Historical echoes indeed

by Chris Bertram on December 11, 2010

The ever-ludicrous home of the British “decent left”, _Harry’s Place_ , carries the motto on its banner “Liberty, if it means anything, is the right to tell people what they don’t want to hear.” No surprise then that they’ve devoted much of their recent coverage to increasingly hysterical guilt-by-association denunciations of Wikileaks. One of their marginally saner bloggers, “Gene”, has now posted “a long comparison”:http://hurryupharry.org/2010/12/10/historical-echoes/ between Chinese Nobel-prizewinner Liu Xiaobo and his German predecessor Carl von Ossietzky. Von Ossietzky was convicted of high treason and espionage in 1931 for publishing details of German rearmament in contravention of the Versailles treaty, a verdict that was upheld in 1992 by Germany’s Federal Court of Justice. The 1992 ruling, “according to Wikipedia”:http://en.wikipedia.org/wiki/Carl_von_Ossietzky , reads:

bq. According to the case law of the Supreme Court of the German Reich, the illegality of covertly conducted actions did not cancel out the principle of secrecy. According to the opinion of the Supreme Court of the German Reich, every citizen owes his Fatherland a duty of allegiance regarding information, and endeavours towards the enforcement of existing laws may be implemented only through the utilization of responsible domestic state organs, and never by appealing to foreign governments.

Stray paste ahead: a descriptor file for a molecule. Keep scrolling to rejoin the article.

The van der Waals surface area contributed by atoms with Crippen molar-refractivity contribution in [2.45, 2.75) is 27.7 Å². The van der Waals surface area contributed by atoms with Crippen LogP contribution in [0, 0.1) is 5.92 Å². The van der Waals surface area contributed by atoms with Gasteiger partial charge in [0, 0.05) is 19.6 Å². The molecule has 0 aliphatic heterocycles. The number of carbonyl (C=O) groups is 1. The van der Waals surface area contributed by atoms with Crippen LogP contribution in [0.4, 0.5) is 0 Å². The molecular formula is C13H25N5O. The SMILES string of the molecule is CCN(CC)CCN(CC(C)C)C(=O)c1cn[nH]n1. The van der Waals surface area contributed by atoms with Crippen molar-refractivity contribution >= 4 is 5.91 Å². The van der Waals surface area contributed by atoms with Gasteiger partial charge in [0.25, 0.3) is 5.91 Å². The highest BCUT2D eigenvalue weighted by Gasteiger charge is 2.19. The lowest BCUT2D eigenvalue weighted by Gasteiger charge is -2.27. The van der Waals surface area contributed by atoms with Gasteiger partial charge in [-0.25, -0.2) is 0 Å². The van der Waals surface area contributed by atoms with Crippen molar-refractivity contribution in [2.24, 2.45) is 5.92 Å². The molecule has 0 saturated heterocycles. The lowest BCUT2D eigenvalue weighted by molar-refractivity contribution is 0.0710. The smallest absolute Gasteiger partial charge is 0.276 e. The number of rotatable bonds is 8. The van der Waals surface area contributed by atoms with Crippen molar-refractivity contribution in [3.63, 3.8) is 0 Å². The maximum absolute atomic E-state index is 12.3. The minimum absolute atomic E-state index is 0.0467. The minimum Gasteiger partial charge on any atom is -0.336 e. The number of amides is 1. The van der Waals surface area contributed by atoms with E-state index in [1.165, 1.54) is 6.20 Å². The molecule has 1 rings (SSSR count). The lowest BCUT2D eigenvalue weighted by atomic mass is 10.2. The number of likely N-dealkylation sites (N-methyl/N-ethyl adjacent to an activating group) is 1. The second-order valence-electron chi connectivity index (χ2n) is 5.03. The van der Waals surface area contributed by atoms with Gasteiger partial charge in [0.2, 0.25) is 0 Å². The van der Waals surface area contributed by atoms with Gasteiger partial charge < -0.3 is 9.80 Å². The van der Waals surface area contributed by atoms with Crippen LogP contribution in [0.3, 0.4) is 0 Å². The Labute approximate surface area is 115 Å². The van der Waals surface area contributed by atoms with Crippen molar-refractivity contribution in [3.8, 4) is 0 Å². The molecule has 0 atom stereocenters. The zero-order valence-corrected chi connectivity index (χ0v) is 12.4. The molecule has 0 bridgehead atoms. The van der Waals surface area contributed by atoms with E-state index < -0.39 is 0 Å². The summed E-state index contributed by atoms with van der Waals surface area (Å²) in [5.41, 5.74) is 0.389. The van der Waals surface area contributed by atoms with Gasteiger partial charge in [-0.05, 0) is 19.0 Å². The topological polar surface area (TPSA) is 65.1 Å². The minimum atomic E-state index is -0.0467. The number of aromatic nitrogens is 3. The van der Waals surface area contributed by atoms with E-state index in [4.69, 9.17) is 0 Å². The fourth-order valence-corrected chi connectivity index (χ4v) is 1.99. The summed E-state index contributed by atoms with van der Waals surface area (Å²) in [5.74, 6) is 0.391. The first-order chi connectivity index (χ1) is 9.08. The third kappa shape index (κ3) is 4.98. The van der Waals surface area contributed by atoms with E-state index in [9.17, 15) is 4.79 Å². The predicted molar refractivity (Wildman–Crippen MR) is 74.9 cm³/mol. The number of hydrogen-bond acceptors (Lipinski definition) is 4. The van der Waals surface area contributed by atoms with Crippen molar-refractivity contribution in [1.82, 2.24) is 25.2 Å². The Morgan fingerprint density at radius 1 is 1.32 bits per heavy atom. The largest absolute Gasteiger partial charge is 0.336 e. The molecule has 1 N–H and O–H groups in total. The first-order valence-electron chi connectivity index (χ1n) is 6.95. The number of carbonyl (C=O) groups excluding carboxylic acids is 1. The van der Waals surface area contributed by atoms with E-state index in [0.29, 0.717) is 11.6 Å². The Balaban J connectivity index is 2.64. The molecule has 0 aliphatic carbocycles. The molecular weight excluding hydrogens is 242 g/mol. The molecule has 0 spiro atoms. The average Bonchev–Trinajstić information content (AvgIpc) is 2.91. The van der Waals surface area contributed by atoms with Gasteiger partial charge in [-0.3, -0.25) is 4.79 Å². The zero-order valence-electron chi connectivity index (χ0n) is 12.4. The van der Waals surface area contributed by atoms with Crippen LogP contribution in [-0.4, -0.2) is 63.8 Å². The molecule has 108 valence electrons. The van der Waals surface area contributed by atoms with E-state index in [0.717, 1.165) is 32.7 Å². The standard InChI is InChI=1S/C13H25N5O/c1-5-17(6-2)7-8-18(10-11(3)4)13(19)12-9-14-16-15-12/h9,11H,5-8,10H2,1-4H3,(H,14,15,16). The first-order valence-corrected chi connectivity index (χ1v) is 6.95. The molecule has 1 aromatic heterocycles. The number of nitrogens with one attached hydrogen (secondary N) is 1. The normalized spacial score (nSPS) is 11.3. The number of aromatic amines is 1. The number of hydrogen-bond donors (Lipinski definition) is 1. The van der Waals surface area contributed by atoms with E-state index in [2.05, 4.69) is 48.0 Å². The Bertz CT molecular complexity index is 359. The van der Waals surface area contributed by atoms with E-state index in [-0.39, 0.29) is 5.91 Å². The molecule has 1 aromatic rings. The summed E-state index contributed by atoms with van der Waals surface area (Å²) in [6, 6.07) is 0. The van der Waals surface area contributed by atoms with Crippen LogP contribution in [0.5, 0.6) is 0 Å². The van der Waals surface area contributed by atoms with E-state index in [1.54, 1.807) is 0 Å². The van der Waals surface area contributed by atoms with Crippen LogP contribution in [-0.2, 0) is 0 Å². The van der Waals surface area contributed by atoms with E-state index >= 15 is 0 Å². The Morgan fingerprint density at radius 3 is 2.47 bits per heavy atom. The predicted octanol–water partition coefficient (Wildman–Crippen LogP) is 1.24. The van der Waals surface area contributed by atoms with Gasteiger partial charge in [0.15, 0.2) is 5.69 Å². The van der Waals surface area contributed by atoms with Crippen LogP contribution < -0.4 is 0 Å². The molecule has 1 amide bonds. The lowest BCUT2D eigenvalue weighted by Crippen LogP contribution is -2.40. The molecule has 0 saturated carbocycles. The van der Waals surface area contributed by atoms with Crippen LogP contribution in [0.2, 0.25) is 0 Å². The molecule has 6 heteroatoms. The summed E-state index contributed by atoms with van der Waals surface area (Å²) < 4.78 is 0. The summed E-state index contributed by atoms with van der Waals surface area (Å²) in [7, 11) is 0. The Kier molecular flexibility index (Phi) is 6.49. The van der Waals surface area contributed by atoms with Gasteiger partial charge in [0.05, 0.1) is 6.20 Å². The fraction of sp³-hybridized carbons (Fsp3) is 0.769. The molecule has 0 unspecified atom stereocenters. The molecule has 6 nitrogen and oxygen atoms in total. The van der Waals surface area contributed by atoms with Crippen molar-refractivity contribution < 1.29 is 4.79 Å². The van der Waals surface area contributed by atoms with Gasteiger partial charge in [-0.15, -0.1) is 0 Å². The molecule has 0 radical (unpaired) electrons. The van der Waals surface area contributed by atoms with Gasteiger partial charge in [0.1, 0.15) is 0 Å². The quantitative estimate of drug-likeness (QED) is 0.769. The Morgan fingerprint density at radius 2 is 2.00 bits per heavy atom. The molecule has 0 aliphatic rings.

Carl von Ossietzky, Bradley Manning, Julian Assange ….?

The day after the day after ….

by Chris Bertram on December 11, 2010

So, the vote to triple university tuition fees in the UK was won by the government, albeit with a reduced majority (21), thousands of young people demonstrated outside Parliament, and the Prince of Wales’s car got bricked as people chanted “off with their heads!” What now? People seem to be anticipating three things: more disorder on the streets as the coalition pushes though its cuts programme; the destruction of the Liberal Democrats; and a massive slump in popularity for the Coalition. Good news for the left then? I’m not so sure.
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Science Fiction: The Limit Case

by John Holbo on December 11, 2010

Thanks, Cosma, for posting the Haldane and Russell pieces. Let me now offer an elegant proof of Henry’s thesis – “The ancestry of modern SF lies as much in the 19th century ‘condition of England’ novel as it does in more obvious ancestors like Frankenstein” – with reference to the G.K. Chesterton novel, The Napoleon of Notting Hill, which Haldane mocks for its bad prophecy. (Haldane himself confidently predicts that, in the future, people will sensibly acknowledge the tonic, healthful effects of tobacco. Glass houses, stones.) Anyway, the neat thing about Napoleon is that it is imagines, from the point of view of 1904, what the world will look like, 80 years hence. Will 1984 be some sort of utopia, or some sort of dystopia, one asks?

Then the wise men grew like wild things, and swayed hither and thither, crying, “What can it be? What can it be? What will London be like a century hence? Is there anything we have not thought of? Houses upside down—more hygienic, perhaps? Men walking on hands—make feet flexible, don’t you know? Moon … motor-cars … no heads….” And so they swayed and wondered until they died and were buried nicely.

Then the people went and did what they liked. Let me no longer conceal the painful truth. The people had cheated the prophets of the twentieth century. When the curtain goes up on this story, eighty years after the present date, London is almost exactly like what it is now.